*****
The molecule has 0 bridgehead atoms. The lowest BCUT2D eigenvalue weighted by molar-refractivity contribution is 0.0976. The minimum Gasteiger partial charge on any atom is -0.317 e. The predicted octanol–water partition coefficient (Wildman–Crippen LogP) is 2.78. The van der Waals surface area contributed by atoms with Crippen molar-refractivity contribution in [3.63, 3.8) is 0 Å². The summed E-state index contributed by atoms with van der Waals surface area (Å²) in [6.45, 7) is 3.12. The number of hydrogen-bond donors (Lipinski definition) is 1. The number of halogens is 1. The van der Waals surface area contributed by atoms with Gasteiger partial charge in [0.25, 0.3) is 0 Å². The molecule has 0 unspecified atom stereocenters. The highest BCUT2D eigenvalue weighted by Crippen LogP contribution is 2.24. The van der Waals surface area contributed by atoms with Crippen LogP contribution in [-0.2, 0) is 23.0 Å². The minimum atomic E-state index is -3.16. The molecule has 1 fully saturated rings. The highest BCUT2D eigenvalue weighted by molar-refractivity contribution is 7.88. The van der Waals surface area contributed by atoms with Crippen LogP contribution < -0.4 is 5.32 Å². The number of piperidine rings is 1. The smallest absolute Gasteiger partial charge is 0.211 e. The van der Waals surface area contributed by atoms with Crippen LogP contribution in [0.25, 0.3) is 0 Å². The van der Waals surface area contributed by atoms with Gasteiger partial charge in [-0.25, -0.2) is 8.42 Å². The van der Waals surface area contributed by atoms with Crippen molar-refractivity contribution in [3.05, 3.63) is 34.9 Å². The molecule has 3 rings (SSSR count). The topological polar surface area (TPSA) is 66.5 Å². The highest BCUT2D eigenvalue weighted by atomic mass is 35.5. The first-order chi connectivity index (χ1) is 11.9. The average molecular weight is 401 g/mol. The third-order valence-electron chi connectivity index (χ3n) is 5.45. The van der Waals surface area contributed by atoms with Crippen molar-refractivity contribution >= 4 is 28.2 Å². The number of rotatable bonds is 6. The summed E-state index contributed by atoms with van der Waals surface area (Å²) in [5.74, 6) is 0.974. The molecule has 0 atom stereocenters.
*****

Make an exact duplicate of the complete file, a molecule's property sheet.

The molecule has 0 bridgehead atoms. The lowest BCUT2D eigenvalue weighted by molar-refractivity contribution is 0.0976. The minimum Gasteiger partial charge on any atom is -0.317 e. The predicted octanol–water partition coefficient (Wildman–Crippen LogP) is 2.78. The van der Waals surface area contributed by atoms with Crippen molar-refractivity contribution in [3.63, 3.8) is 0 Å². The summed E-state index contributed by atoms with van der Waals surface area (Å²) in [6.45, 7) is 3.12. The number of hydrogen-bond donors (Lipinski definition) is 1. The number of halogens is 1. The van der Waals surface area contributed by atoms with Gasteiger partial charge in [0.25, 0.3) is 0 Å². The molecule has 0 unspecified atom stereocenters. The highest BCUT2D eigenvalue weighted by Crippen LogP contribution is 2.24. The van der Waals surface area contributed by atoms with Crippen LogP contribution in [-0.2, 0) is 23.0 Å². The minimum atomic E-state index is -3.16. The molecule has 1 fully saturated rings. The highest BCUT2D eigenvalue weighted by molar-refractivity contribution is 7.88. The van der Waals surface area contributed by atoms with Crippen LogP contribution < -0.4 is 5.32 Å². The number of piperidine rings is 1. The smallest absolute Gasteiger partial charge is 0.211 e. The van der Waals surface area contributed by atoms with Crippen LogP contribution in [0.25, 0.3) is 0 Å². The van der Waals surface area contributed by atoms with Gasteiger partial charge in [-0.25, -0.2) is 8.42 Å². The van der Waals surface area contributed by atoms with Crippen molar-refractivity contribution in [3.05, 3.63) is 34.9 Å². The molecule has 3 rings (SSSR count). The topological polar surface area (TPSA) is 66.5 Å². The highest BCUT2D eigenvalue weighted by atomic mass is 35.5. The first-order chi connectivity index (χ1) is 11.9. The average molecular weight is 401 g/mol. The third-order valence-electron chi connectivity index (χ3n) is 5.45. The van der Waals surface area contributed by atoms with Crippen molar-refractivity contribution >= 4 is 28.2 Å². The number of rotatable bonds is 6. The summed E-state index contributed by atoms with van der Waals surface area (Å²) in [5.74, 6) is 0.974. The molecule has 0 atom stereocenters.